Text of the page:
I was talking with a friend recently about relationships. She was telling me how even though she is dating someone, she still feels like she needs to live some semblance of a "single" life. I asked her why, and she said that since she was previously in a really bad relationship, she felt like she'd grown too attached to her previous boyfriend, and didn't really do much of anything that didn't involve him. Her life was sort of consumed with her boyfriend and her relationship, and there was no individual left.
I mulled it over for a little bit, and realized something. She doesn't need to be "single" per se, since being single and being in a relationship are mutually exclusive. What she was missing in her life was not singleness, but separateness. And separateness in a relationship is vital.
It is commonly stated that relationships are 50-50. But that really isn't true. Relationships are 100-100. You both have to be a whole person in order to have a healthy relationship. And when there is no sense of separateness, you really are only half a person.
I was recently in a relationship that didn't work out, and one of the major problems we had was that my (now ex) boyfriend had no sense of separateness. Once we started dating, he literally gave up everything else in his life. He turned down work, stopped participating in his hobbies, wouldn't go out unless I went with him, ditched family events, hung up on his friends, all so that he could spend every available minute with me. In fact, whenever he got upset with me, he would complain about how he "gave up everything for me." My response: nobody asked him to.
I felt suffocated by his choice to give up everything for me, because he felt like his decision to do that obligated me to do the same. I simply can't do that. I work, I go to school, I coach, I mentor, I go to church, I work out, and I do my best to keep up a healthy social life in addition to those things. It's important to me to maintain my friendships, both male and female, even if I am romantically involved with someone. It's also important to me to maintain my hobbies. And really, those are the things that make you a whole person--your friendships and family relationships, your interests and hobbies and values. Those are the things that make you interesting.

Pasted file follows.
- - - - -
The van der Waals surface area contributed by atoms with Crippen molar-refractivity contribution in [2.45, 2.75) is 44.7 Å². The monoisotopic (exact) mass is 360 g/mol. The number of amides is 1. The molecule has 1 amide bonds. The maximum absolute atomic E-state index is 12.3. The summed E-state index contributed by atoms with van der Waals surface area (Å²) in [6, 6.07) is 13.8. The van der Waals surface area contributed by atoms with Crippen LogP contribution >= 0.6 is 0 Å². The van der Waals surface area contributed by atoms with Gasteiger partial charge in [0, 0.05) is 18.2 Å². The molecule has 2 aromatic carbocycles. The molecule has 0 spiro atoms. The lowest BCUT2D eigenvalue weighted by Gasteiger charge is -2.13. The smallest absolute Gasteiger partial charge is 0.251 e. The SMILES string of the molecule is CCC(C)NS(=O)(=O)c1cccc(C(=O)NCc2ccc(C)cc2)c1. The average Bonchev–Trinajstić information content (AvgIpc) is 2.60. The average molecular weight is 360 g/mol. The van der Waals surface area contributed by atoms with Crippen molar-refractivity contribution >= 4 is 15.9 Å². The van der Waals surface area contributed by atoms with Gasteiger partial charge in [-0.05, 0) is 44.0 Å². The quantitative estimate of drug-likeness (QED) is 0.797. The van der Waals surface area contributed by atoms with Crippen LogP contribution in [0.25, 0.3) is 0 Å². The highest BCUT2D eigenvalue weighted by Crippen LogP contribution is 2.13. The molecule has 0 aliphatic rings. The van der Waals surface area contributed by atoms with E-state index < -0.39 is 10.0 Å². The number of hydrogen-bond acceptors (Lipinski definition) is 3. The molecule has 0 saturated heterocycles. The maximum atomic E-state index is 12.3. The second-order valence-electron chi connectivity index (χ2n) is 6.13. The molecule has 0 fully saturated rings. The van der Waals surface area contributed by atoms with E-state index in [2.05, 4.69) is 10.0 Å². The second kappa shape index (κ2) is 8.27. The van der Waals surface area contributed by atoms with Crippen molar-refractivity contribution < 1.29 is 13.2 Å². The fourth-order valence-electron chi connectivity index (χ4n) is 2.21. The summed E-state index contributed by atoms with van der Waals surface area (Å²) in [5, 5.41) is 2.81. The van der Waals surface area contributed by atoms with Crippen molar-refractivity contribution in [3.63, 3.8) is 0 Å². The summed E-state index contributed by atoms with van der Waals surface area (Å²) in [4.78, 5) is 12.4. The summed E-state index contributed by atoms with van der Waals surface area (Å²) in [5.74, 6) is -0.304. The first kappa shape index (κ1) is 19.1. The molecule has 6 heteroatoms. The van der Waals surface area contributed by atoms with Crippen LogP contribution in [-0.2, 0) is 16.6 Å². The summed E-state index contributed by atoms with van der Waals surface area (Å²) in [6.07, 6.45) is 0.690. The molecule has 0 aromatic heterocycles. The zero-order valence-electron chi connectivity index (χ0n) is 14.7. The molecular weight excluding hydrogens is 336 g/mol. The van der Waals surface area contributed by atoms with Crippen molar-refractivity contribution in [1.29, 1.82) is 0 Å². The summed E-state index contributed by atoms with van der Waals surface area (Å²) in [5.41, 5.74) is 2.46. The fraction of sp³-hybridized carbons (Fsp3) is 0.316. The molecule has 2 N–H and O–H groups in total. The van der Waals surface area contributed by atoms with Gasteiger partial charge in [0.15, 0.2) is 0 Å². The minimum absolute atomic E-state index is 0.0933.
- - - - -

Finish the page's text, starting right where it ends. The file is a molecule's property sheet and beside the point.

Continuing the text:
As you can imagine, we fought a lot. He was constantly giving things up for me and trying to spend all of his free time with me. I was constantly trying to avoid giving up things for him and trying to hold on to the other aspects of my life that didn't include him. Since he didn't have a separate self, he didn't want me to have one either, and it was a constant battle to keep from melting into him. The truth is, though, his constant presence and desire for my attention actually made me resent him. When he wasn't around I felt relieved, like I could finally live my life. Eventually, we had to end things. The nice thing, though, is that separateness also helps you get through a breakup, because since you maintained your hobbies, it's easy to keep busy and since you maintained your friendships, you have people to spend time with and to lean on.
Singleness means not being in a relationship. Separateness means holding on to your whole self, even when you are in a relationship. And that separateness is your lifeline.